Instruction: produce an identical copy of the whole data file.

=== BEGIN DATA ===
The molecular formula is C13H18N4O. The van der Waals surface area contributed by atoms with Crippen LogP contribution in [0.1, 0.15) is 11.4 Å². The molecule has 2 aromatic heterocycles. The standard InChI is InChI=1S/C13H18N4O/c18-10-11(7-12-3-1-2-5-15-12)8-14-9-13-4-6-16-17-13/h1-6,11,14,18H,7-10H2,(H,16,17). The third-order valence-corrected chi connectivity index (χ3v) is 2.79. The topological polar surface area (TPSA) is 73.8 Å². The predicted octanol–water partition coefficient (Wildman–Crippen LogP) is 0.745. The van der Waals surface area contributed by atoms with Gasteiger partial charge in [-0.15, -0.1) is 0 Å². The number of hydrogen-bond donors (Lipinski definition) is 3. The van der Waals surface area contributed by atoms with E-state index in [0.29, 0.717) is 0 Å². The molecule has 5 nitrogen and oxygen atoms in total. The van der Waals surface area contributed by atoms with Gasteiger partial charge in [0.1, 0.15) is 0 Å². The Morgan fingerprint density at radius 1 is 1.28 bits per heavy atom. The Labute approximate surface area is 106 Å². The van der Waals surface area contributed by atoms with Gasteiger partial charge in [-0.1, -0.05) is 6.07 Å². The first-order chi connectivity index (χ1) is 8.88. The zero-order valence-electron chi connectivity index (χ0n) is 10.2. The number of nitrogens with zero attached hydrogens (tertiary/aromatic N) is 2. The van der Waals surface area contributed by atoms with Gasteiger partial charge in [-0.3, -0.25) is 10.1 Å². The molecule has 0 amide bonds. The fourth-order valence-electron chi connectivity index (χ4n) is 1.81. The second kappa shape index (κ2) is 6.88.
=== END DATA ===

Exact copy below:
The molecular formula is C13H18N4O. The van der Waals surface area contributed by atoms with Crippen LogP contribution in [0.1, 0.15) is 11.4 Å². The molecule has 2 aromatic heterocycles. The standard InChI is InChI=1S/C13H18N4O/c18-10-11(7-12-3-1-2-5-15-12)8-14-9-13-4-6-16-17-13/h1-6,11,14,18H,7-10H2,(H,16,17). The third-order valence-corrected chi connectivity index (χ3v) is 2.79. The topological polar surface area (TPSA) is 73.8 Å². The predicted octanol–water partition coefficient (Wildman–Crippen LogP) is 0.745. The van der Waals surface area contributed by atoms with Gasteiger partial charge in [-0.15, -0.1) is 0 Å². The number of hydrogen-bond donors (Lipinski definition) is 3. The van der Waals surface area contributed by atoms with E-state index in [0.29, 0.717) is 0 Å². The molecule has 5 nitrogen and oxygen atoms in total. The van der Waals surface area contributed by atoms with Gasteiger partial charge in [0.1, 0.15) is 0 Å². The Morgan fingerprint density at radius 1 is 1.28 bits per heavy atom. The Labute approximate surface area is 106 Å². The van der Waals surface area contributed by atoms with Gasteiger partial charge in [-0.1, -0.05) is 6.07 Å². The first-order chi connectivity index (χ1) is 8.88. The zero-order valence-electron chi connectivity index (χ0n) is 10.2. The number of nitrogens with zero attached hydrogens (tertiary/aromatic N) is 2. The van der Waals surface area contributed by atoms with Gasteiger partial charge in [-0.3, -0.25) is 10.1 Å². The molecule has 0 amide bonds. The fourth-order valence-electron chi connectivity index (χ4n) is 1.81. The second kappa shape index (κ2) is 6.88.